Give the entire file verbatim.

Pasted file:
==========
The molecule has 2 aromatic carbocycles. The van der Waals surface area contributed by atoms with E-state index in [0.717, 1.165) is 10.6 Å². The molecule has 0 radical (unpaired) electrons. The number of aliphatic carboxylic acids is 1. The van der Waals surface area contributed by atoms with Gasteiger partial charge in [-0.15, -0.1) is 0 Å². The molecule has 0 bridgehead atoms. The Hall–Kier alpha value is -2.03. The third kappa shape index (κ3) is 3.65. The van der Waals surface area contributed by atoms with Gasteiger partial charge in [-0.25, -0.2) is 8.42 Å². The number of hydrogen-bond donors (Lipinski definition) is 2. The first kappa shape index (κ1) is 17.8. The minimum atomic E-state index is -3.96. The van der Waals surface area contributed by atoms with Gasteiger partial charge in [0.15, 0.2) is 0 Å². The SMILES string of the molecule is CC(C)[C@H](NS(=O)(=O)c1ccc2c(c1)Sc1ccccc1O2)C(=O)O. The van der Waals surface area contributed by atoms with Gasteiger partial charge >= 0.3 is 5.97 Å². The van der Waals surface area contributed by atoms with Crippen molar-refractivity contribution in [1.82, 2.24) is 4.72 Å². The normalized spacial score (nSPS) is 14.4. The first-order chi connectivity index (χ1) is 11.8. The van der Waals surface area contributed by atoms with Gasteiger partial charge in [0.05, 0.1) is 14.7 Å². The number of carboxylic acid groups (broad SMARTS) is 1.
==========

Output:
The molecule has 2 aromatic carbocycles. The van der Waals surface area contributed by atoms with E-state index in [0.717, 1.165) is 10.6 Å². The molecule has 0 radical (unpaired) electrons. The number of aliphatic carboxylic acids is 1. The van der Waals surface area contributed by atoms with Gasteiger partial charge in [-0.15, -0.1) is 0 Å². The molecule has 0 bridgehead atoms. The Hall–Kier alpha value is -2.03. The third kappa shape index (κ3) is 3.65. The van der Waals surface area contributed by atoms with Gasteiger partial charge in [-0.25, -0.2) is 8.42 Å². The number of hydrogen-bond donors (Lipinski definition) is 2. The first kappa shape index (κ1) is 17.8. The minimum atomic E-state index is -3.96. The van der Waals surface area contributed by atoms with Gasteiger partial charge in [0.15, 0.2) is 0 Å². The SMILES string of the molecule is CC(C)[C@H](NS(=O)(=O)c1ccc2c(c1)Sc1ccccc1O2)C(=O)O. The van der Waals surface area contributed by atoms with Gasteiger partial charge >= 0.3 is 5.97 Å². The van der Waals surface area contributed by atoms with Crippen molar-refractivity contribution in [1.82, 2.24) is 4.72 Å². The normalized spacial score (nSPS) is 14.4. The first-order chi connectivity index (χ1) is 11.8. The van der Waals surface area contributed by atoms with Gasteiger partial charge in [0.05, 0.1) is 14.7 Å². The number of carboxylic acid groups (broad SMARTS) is 1.